Save on registration for APHA 2024! Join us in Minneapolis ×

Coalition of nation’s leading organizations of medical and public health professionals defends Medicare drug price negotiation program in brief to court

Date: Sep 18 2023

Contact: Media Relations

Today, a coalition of the nation’s leading organizations of medical and public health professionals—the American College of Physicians (ACP), American Public Health Association (APHA), Society of General Internal Medicine (SGIM), and American Geriatrics Society (AGS)—submitted a friend of the court brief supporting the Inflation Reduction Act’s (IRA) Medicare drug pricing negotiation program and explaining that it will help improve patient outcomes and public health. The coalition is represented by Democracy Forward.

Drug prices are too high—so high, in fact, that they represent a barrier to care for millions of Americans. The rate at which patients forgo filling prescriptions due to drug costs is two to four times higher in the United States than in other developed countries, even though, according to the Congressional Budget Office, “nationwide spending on prescription drugs increased from $30 billion in 1980 to $335 billion in 2018.”

The IRA aimed to make certain prescription drugs more accessible to patients by requiring Medicare to negotiate prices on the most expensive drugs covered by Medicare Part D, which was created in 2003 and helps cover the cost of prescription drugs for Medicare recipients. The pharmaceutical industry subsequently launched a series of legal challenges to try to stop the drug price negotiation program from taking effect. In Merck v. Becerra, the pharmaceutical giant Merck is arguing that the negotiation process—a process in which they are not required to take part—is unconstitutional. In addition to their legal arguments, they and their industry partners in parallel cases also dubiously claim that price negotiations will harm patients and public health by stifling innovation in the drug industry. 

The coalition’s brief, which includes heartbreaking anecdotes from physicians of their patients being forced to choose between affording basic needs or purchasing medications, underscores evidence that the current system of drug pricing, especially in Medicare, is bad for the health and financial well-being of patients and consumers in the United States. The brief also puts forth evidence disproving false claims that price negotiations will be bad for patients and public health. Contrary to Merck’s arguments, the negation process is unlikely to meaningfully threaten the development of new pharmaceuticals that advance public health. Notably, drug prices have been successfully negotiated in other government-run programs by the Department of Defense and the Veterans Administration.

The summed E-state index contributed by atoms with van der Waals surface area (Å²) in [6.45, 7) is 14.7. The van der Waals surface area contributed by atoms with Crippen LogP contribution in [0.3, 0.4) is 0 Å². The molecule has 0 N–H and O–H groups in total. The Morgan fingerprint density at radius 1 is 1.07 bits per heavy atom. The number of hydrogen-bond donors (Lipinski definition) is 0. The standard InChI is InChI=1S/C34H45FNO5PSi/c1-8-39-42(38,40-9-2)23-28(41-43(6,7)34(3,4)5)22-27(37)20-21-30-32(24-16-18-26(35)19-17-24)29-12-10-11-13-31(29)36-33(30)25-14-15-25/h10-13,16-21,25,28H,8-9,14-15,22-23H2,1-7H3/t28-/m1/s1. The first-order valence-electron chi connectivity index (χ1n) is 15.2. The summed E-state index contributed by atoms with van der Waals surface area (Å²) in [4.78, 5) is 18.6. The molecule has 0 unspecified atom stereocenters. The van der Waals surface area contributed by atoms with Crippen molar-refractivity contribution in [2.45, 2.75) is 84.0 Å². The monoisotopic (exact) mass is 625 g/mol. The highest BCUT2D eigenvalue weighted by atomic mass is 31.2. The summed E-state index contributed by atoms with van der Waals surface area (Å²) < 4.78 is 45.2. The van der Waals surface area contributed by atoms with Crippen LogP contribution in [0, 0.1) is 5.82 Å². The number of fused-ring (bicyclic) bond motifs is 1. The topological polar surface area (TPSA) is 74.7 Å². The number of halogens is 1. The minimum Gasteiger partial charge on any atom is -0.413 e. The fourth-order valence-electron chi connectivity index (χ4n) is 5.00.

“People need to be able to afford their often life-saving medicine. Their ability to do so can be a matter of life and death,” said Skye Perryman, President and CEO of Democracy Forward. “As the brief by many of the nation’s leading medical and public health organizations makes clear, the Inflation Reduction Act’s price negotiation program simply aims to correct a long-standing failure that harms public health: Medicare’s inability to negotiate prices for prescription drugs. Courts should base their decisions on facts, including the overwhelming evidence in our brief demonstrating that patient outcomes will be improved by price negotiations.”

“Any treatment can only be as effective as our patients’ ability to access it. Prescription drug cost is a significant barrier especially for our patients who suffer from multiple, complex chronic health conditions. Allowing Medicare to negotiate the price of prescription drugs with manufacturers could help to significantly reduce costs and improve compliance. Our nation’s older adults deserve to be able to access all of the health care services they need, including prescription medications,” said Omar T. Atiq, M.D., FACP, President, ACP. 

“Health care is inextricably linked to access to affordable prescription drugs, and drug affordability remains a major public health challenge in this country. The Inflation Reduction Act (IRA) allows Medicare to directly negotiate with drug makers to reduce the cost of certain high-cost prescription drugs and most importantly, make drugs more accessible to patients,” said Georges C. Benjamin, MD, Executive Director of APHA. “Price negotiations are an important step toward a future where no one has to choose between filling a prescription and affording other basic needs. We urge the court to uphold the IRA’s price negotiation program.”

“Too many people in this country suffer serious complications because they cannot afford overpriced medications even when they have Medicare insurance,” said Eric B. Bass, MD, MPH, CEO of SGIM. “The plan to allow Medicare to negotiate prices for a few overpriced drugs is long overdue.”

“The American Geriatrics Society has long advocated that older adults have access to medically necessary, appropriate, and affordable medications,” said AGS CEO Nancy Lundebjerg. “Unfortunately, current drug prices remain a major barrier to obtaining needed prescription medications for millions of Medicare beneficiaries.” 

Legal experts from Democracy Forward and medical and public health professionals are available for interview.


The American Public Health Association champions the health of all people and all communities. We are the only organization that combines a 150-year perspective, a broad-based member community and the ability to influence federal policy to improve the public’s health. Learn more at